The article urges the South African government to license a new lab for research on genetically modified sorghum.
biotechnology, genetically modified food, agriculture
Prof. Florence Wambugu, a renowned agricultural biotechnologist and the founder of Africa Harvest Biotech Foundation International, is currently entangled in a row with the South African government over her plan to set up a multimillion dollar research laboratory and greenhouses to develop genetically modified sorghum.
Prof. Wambugu has received a huge grant – US$415 million – from Bill and Melinda Gates Foundation, to develop genetically modified crops, which have proved essential in alleviating food insecurity. Her choice of South Africa stems from the fact that it?s the only African country with Biosafety laws.
South Africa?s early enactment of biosafety laws has made it the preferred destination for biotechnology investors. To now hear a country that?s gained international reputation for its friendly policies towards biotechnology is attempting to block an African scientist from advancing a biotechnology cause is appalling.
In justifying its decision to suspend Prof. Wambugu?s project, South Africa?s agricultural regulatory agencies have claimed that the genetically modified sorghum can contaminate varieties native to Africa. This looks like a pedestrian argument and it?s tantamount to putting the cart before the horse.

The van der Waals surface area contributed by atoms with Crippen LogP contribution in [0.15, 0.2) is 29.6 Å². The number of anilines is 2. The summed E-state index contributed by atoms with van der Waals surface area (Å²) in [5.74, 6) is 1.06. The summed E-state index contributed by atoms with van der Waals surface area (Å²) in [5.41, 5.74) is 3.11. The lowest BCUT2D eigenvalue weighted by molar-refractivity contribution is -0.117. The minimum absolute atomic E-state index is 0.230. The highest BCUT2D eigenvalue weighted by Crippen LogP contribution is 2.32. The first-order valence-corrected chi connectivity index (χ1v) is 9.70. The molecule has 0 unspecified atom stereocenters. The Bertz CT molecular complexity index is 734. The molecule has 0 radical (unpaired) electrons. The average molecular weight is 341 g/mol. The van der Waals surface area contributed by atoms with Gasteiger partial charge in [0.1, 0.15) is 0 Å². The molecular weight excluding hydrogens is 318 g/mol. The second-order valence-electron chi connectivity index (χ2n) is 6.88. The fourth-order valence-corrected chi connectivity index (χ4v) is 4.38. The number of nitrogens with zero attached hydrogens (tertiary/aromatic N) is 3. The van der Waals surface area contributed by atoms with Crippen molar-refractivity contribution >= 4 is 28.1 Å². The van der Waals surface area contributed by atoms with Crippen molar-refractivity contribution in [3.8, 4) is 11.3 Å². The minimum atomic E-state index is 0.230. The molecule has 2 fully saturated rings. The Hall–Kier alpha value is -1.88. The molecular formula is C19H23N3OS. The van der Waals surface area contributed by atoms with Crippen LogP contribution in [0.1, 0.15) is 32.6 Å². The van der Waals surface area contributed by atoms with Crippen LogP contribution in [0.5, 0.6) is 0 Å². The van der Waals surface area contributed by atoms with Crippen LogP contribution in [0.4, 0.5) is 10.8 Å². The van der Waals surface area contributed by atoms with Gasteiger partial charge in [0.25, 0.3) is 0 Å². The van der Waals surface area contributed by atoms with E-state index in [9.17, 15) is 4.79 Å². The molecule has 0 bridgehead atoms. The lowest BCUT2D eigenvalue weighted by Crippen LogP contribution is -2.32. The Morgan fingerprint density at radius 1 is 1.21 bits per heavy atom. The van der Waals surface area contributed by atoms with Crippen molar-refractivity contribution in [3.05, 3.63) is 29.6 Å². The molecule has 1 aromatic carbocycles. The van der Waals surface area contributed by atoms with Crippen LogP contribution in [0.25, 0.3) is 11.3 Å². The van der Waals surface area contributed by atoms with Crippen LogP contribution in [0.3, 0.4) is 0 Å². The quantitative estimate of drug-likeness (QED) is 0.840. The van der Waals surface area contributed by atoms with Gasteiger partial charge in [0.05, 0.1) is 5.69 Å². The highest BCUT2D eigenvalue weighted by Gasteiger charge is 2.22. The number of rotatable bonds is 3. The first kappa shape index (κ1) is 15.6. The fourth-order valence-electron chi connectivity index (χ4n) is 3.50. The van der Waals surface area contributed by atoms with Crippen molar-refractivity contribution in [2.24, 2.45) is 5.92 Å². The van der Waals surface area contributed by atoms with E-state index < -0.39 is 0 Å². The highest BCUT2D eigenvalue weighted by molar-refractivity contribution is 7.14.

For the record, Prof. Wambugu has not yet shipped genetically modified sorghum to Africa. All what she wants to do is to set up a laboratory to conduct research on the same. All what Prof. Wambugu currently wants is to build the infrastructure for genetically modified sorghum research. Such can in no way interfere with the so called indigenous African sorghum varieties.
Prof. Wambugu will, at one stage, conduct field trials of her genetically modified sorghum. Then is the right time for the South African government to be worried about ?contamination.?
It should not be lost on anyone that South Africa has well-entrenched genetically modified organisms (Gmos) regulatory laws. So, it?s unlikely that the new genetically modified sorghum will be developed outside such laws.
Genetically modified crops are not alien to South Africa. It?s not the first time a new genetically modified crop is being introduced into South Africa. The laws that governed the introduction of genetically modified corn and cotton, currently being commercially grown in South Africa must be applied to Prof. Wambugu?s genetically modified sorghum.
The Bill and Melinda Gates Foundation, by investing in agricultural biotechnology research, is sending a stark message to African countries that it?s committed to finding a permanent solution to Africa?s chronic food problems. The best way to reciprocate this generous gesture is for African governments to allow scientists like Prof. Wambugu to do their work unimpeded.